Phenotypes are the result of the combination of genetic and environmental factors, which are expressed via multiple molecular pathways throughout our lives. Aberrant alteration of those pathways elicits pathological phenotypes in cells, tissues, and organs that characterize specific diseases. Our group uses computational and experimental approaches to understand and correct the pathological phenotype using drugs applied individually and in combination. Our aim is to identify new target and finally lead molecules that can be developed in drug.
Our focus area is to investigate how the crosstalk between CNS and immune system contribute to generate disease phenotypes in the main neurodegenerative diseases. In particular we are focusing our interest in Alzheimer’s disease and Fronto Temporal Dementia.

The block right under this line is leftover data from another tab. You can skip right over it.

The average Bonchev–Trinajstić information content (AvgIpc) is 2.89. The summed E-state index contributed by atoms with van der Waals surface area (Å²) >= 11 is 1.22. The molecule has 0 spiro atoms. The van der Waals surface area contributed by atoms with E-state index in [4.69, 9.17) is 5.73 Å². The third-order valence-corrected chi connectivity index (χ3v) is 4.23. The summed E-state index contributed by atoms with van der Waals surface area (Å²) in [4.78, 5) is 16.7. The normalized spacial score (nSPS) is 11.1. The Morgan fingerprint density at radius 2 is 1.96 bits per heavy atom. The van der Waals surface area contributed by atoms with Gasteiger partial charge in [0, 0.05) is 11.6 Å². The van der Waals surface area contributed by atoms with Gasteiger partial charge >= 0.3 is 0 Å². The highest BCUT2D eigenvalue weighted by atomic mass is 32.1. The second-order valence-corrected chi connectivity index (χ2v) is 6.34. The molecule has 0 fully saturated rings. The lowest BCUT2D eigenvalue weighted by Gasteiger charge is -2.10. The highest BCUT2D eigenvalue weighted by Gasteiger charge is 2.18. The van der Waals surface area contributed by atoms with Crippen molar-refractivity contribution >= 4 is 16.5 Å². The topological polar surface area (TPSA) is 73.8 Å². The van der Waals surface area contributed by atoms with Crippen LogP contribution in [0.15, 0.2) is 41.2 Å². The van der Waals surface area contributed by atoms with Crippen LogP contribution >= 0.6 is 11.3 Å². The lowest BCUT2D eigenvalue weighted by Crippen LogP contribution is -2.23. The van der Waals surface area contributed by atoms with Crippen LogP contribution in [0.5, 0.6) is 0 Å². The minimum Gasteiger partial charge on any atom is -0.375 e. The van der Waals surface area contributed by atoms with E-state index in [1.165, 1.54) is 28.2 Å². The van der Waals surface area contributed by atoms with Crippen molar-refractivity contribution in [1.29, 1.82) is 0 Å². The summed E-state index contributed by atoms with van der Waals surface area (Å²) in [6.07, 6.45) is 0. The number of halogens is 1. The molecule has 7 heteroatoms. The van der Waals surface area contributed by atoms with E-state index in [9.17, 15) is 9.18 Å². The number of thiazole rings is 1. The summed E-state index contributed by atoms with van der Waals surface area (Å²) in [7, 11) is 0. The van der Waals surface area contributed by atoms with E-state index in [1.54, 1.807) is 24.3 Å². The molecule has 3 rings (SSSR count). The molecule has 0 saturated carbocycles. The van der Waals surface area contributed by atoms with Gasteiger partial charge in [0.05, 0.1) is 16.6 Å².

Phenotypic alterations are the causes of disease, whether this is a cancer cell undergoing uncontrolled cell division or the complex defects seen in the brain of a patient with Alzheimer’s disease. Screening for agents that alter a phenotype is an effective route to find new therapies and to understand the molecular events involved in disease.
To achieve this aim our group make use of large-scale experimental approaches and combining quantitative “omics” data with high-content screens and computational biology we aim to better understand the underlying mechanisms of may provide strategies for the prevention and the treatment of pathological conditions.
To achieve our goals we use cell biology, stem cells, tissue engineering, high-content screening, high-content analysis, laboratory automation and computational biology.